The only other way I can think of that a runner would score from a fly-out without tagging up would be when the fielder catches the fly ball and then throws it into the infield and the infielder doesn't catch the ball properly, allowing the runner to advance home on an error.
Yes. The only time it is not an official "At Bat", is if a batter reaches base on a base on balls, hit by pitch or catcher interference. A batter is also not charged with an "At Bat" if he hits a sacrifice fly (a fly ball out that results in a runner tagging up and scoring), or a sacrifice bunt that advances a runner or runners. He is also not charged with an "At Bat" if the batter reaches base as a result of an error on a sacrifice fly or sacrifice bunt.
The action is called a sacrifice. The batter may bunt the ball to move a runner to scoring position. The batter may hit a fly ball into the outfield so that the runner on third can tag up and cross the plate. The batter may hit a ball that goes to a certain part of the infield where the only play the fielder can make is to first.
No because the batter had nothing to do with the runner scoring.
Yes as long as the runner advances Assuming you mean the runner tags up on a fly ball and advances to second, it is not scored as a sacrifice, but, simply as a fly out and the batter is charged with a time at bat. If the batter bunt a ground ball, the runner would not be required to "tag up" to advance and the batter would be credited with a sacrifice. If the batter is attempting a sacrifice bunt and pops up and the runner, tags up and somehow advances to second the batter is not credited with a sacrifice.
A fly ball that advances a runner from second to third is not counted as a sacrifice fly, and it does count as an at bat. Unless a runner scores on a fly ball, the batter is charged with an at bat.
A sacrifice fly in softball is when they batter sacrifices themselves (meaning they are getting an out) to score the runner or to move the runner into scoring position.
AnswerNo. Unless the runner scores, it is NOT a sacrafice fly. If a batter flies out while a runner is on either 1st or 2nd base, tags up and advances to the next base, it is simply ruled as a flyout with the runner advancing, and the "at bat" will still be charged to the batter. A sacrafice fly scores the runner after he tags up, the batter does not get charged with an "at bat", and he also gets credit for a run batted in (RBI).I disagree. If a batter bunts and the runner advances, it is a sacrifice. So it would stand to reason that if you fly out, and the runner advances, then it would be as well.To Above:It's not a matter of disagreeing, it's a matter of MLB rules as designated by the rulebook. A sacrifice fly is not the same as a sacrifice bunt, a hit is only a sacrifice fly if the runner can tag and score. The reason being that a sacrifice fly is not scored as an official at-bat due to it's strategic value, thus it doesn't count against your batting average; since it's impossible to determine whether or not a batter is going long for strategy, or just swinging for the bleachers, you thus only get the sacrifice if the runner scores, all other fly-balls count against your average. A bunt is far more obvious in it's intent to move a runner, thus a bunt that moves a runner is a sacrifice.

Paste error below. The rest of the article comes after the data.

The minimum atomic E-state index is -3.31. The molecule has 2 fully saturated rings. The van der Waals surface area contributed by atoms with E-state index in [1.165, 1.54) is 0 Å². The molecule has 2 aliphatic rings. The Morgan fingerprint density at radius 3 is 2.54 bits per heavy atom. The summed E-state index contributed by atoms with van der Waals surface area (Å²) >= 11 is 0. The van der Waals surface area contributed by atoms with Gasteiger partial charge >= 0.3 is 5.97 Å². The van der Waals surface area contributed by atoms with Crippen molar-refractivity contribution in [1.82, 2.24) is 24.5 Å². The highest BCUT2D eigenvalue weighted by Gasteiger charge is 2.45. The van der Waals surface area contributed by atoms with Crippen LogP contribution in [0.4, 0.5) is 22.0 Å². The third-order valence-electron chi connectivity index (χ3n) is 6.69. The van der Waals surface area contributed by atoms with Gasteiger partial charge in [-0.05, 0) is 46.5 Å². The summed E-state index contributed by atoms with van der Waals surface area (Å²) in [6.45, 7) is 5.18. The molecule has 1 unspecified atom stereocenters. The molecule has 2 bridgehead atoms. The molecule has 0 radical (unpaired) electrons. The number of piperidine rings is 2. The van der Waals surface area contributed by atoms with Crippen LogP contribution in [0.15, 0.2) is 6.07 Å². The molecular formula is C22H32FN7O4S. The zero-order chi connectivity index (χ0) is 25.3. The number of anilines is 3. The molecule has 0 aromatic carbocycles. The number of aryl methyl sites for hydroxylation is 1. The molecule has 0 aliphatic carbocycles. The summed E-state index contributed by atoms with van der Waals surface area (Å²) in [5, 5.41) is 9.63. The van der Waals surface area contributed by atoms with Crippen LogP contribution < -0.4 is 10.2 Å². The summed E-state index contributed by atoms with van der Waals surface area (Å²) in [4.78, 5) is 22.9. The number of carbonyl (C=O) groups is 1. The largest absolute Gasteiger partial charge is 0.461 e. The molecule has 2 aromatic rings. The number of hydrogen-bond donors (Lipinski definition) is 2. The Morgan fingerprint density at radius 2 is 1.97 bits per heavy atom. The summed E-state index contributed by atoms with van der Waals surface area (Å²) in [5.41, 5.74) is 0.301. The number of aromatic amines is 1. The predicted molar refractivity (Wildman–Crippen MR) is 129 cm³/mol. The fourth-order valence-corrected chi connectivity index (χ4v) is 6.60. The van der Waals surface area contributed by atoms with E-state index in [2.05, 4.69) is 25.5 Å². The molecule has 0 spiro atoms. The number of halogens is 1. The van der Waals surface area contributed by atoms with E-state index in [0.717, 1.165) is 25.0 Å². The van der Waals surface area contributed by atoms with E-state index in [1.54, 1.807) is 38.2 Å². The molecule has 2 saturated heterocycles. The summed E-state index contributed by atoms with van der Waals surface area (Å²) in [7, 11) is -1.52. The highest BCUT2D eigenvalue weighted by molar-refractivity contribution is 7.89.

Yes it is considered a sacrifice.
a steal or balk
The courtesy runner is credited with scoring the run.